Does better data mean better employee performance and organizational outcomes? That’s the implication of the current emphasis on big data and the use of metrics in HR, but the answer isn’t an easy “yes.”
To see what I mean, consider your local schools. When teachers are evaluated and paid on the basis of students’ test scores, performance on tests typically improves. The moral: Data works. Long live data!
But research also shows that higher test scores don’t necessarily translate to greater student mastery of the material. In other words, teaching methods that are effective in improving test scores may not be the best for increasing students’ knowledge. The moral: Data doesn’t work. Down with data!
Teaching is a great example of the strengths and shortcomings of data-based performance assessments because, in a sense, teachers are both frontline workers (when actively teaching in the classroom) and executives (when they write lesson plans and develop teaching and classroom strategies). In their role as line workers, teachers can be expected to respond to whatever metrics are applied to them. But simple metrics such as test scores may not detect the difference between teaching strategies that increase students’ knowledge and those that don’t.
A lot of us have jobs like that—some of our work leads to easily measured outcomes (sales volume), while some is much harder to quantify (solving a complex technical issue while easing customer frustration). With the rise of eHRM—electronic human-resource management—it becomes easier than ever for organizations to automate the collection and analysis of employee data. But this also means that it becomes easier to rely on data that organizations can conveniently collect and analyze. Behaviors and aspects of performance that aren’t easily quantified and captured in eHRM can become neglected.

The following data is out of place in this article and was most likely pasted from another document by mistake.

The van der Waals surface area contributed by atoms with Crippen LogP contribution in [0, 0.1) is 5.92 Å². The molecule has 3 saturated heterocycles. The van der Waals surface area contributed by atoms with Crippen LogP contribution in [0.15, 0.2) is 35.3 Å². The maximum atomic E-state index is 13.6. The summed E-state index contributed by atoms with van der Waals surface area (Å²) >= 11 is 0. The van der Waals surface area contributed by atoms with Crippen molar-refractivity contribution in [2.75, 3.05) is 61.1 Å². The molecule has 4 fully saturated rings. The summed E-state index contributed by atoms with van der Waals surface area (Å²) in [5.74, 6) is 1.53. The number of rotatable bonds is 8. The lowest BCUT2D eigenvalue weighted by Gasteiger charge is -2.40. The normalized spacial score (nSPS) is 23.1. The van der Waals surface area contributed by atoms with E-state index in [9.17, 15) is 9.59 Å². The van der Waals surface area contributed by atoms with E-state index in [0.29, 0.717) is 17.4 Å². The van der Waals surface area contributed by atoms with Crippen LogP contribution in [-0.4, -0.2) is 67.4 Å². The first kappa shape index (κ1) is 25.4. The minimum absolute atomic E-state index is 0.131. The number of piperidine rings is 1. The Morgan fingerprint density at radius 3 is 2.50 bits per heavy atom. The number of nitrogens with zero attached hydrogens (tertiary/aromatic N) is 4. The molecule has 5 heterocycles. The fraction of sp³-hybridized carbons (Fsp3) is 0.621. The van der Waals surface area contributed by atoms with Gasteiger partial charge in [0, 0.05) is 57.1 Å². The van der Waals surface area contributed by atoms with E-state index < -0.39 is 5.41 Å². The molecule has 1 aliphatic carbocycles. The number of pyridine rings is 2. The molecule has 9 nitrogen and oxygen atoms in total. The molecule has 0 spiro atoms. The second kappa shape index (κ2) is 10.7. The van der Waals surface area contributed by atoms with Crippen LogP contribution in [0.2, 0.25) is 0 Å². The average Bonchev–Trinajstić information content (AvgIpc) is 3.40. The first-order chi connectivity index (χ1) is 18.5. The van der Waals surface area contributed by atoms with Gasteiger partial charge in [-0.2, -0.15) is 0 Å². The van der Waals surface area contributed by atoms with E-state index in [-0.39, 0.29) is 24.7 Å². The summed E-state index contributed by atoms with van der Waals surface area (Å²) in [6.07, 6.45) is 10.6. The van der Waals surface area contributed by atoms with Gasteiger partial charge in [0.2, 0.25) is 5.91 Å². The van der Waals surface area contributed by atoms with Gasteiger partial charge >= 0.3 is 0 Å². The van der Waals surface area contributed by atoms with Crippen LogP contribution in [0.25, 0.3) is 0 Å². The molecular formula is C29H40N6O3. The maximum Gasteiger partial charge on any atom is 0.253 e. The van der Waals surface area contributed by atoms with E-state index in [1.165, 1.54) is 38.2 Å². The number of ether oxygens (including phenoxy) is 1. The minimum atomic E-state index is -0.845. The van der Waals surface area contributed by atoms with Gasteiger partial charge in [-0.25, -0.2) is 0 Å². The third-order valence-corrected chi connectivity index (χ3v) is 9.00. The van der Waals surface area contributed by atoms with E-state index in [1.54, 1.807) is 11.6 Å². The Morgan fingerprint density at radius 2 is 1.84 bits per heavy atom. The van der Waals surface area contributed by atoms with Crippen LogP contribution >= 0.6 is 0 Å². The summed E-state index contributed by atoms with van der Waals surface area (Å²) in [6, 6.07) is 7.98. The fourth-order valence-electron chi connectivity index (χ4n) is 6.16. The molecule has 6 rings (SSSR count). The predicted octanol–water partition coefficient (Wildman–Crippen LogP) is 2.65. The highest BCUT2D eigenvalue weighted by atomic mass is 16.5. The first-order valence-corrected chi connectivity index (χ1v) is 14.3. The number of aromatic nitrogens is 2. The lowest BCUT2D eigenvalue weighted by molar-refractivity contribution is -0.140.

For example, an organization that measures only the number of cases a customer-service rep handles per day may overlook the value of an employee who is capable of winning over an agitated customer. Consider also the use of workload-scheduling software for maintenance employees or physicians. These systems can increase overall operational efficiency and employee performance (measured as number of service calls completed or patients seen), but what happens if the system doesn’t account for the complexity inherent in different jobs? High-performing experts can be penalized for taking on complex assignments.
When you over-objectify or oversimplify the measurement of performance, you risk missing the richness of what makes that job special—or complex—or what makes each person’s contribution unique. Yet, for many managers, this duality is not apparent. Managerial knowledge and skill in applying metrics has not kept up with organizations’ ability to create them. Managers often don’t have the time or knowledge to understand the limitations of the metrics they apply. Instead they rely on easily obtained “objective” data from the system and ignore the less quantifiable and more complex aspects of performance.
Employees will engage in the behaviors easily captured through the system and ignore those aspects of performance that aren’t considered. That’s why organizations need to continually assess whether the data they’re collecting is truly relevant to the broader organizational objectives.
My hunch is that HR is moving toward an era of better data. What do I mean by better data? Take, for example, Sabermetrics and its use in Major League Baseball. Before Sabermetrics came along, few people imagined that the conventional thinking about baseball could be upended by arcane statistics such as wins above replacement.
Before we can develop a metric similar to wins above replacement for employees, we have to define key organizational and employee performance outcomes and determine how they relate to employee behaviors. The challenge is that we still don’t know what these metrics will look like or whether they will fully reflect performance.
Along with better data, we need to develop a more nuanced view of human qualities and human potential. Can we not only accept, but embrace, that some behaviors may not be reducible to easily quantifiable metrics, and that no amount of data can fully capture all of your, or my, best performance qualities? In a world that is increasingly driven by quantitative analyses of employees and performance, we need to find ways to efficiently incorporate both the quantitative and qualitative aspects of performance.
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